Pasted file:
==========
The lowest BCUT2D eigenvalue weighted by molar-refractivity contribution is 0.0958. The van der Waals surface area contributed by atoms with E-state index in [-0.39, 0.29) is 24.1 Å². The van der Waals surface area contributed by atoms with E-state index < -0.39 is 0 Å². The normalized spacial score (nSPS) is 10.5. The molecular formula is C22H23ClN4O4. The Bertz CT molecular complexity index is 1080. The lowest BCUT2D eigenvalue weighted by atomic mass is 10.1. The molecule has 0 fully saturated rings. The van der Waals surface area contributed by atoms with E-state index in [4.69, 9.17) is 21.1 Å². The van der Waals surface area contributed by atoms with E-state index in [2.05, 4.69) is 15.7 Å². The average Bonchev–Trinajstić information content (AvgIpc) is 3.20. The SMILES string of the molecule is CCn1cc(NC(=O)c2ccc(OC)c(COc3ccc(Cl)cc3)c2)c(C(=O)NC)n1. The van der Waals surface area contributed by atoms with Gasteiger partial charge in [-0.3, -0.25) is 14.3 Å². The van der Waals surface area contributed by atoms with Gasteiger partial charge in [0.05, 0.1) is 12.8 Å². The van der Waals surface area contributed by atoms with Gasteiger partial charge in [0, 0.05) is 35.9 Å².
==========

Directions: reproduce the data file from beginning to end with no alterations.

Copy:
The lowest BCUT2D eigenvalue weighted by molar-refractivity contribution is 0.0958. The van der Waals surface area contributed by atoms with E-state index in [-0.39, 0.29) is 24.1 Å². The van der Waals surface area contributed by atoms with E-state index < -0.39 is 0 Å². The normalized spacial score (nSPS) is 10.5. The molecular formula is C22H23ClN4O4. The Bertz CT molecular complexity index is 1080. The lowest BCUT2D eigenvalue weighted by atomic mass is 10.1. The molecule has 0 fully saturated rings. The van der Waals surface area contributed by atoms with E-state index in [4.69, 9.17) is 21.1 Å². The van der Waals surface area contributed by atoms with E-state index in [2.05, 4.69) is 15.7 Å². The average Bonchev–Trinajstić information content (AvgIpc) is 3.20. The SMILES string of the molecule is CCn1cc(NC(=O)c2ccc(OC)c(COc3ccc(Cl)cc3)c2)c(C(=O)NC)n1. The van der Waals surface area contributed by atoms with Gasteiger partial charge in [-0.3, -0.25) is 14.3 Å². The van der Waals surface area contributed by atoms with Gasteiger partial charge in [0.05, 0.1) is 12.8 Å². The van der Waals surface area contributed by atoms with Gasteiger partial charge in [0, 0.05) is 35.9 Å².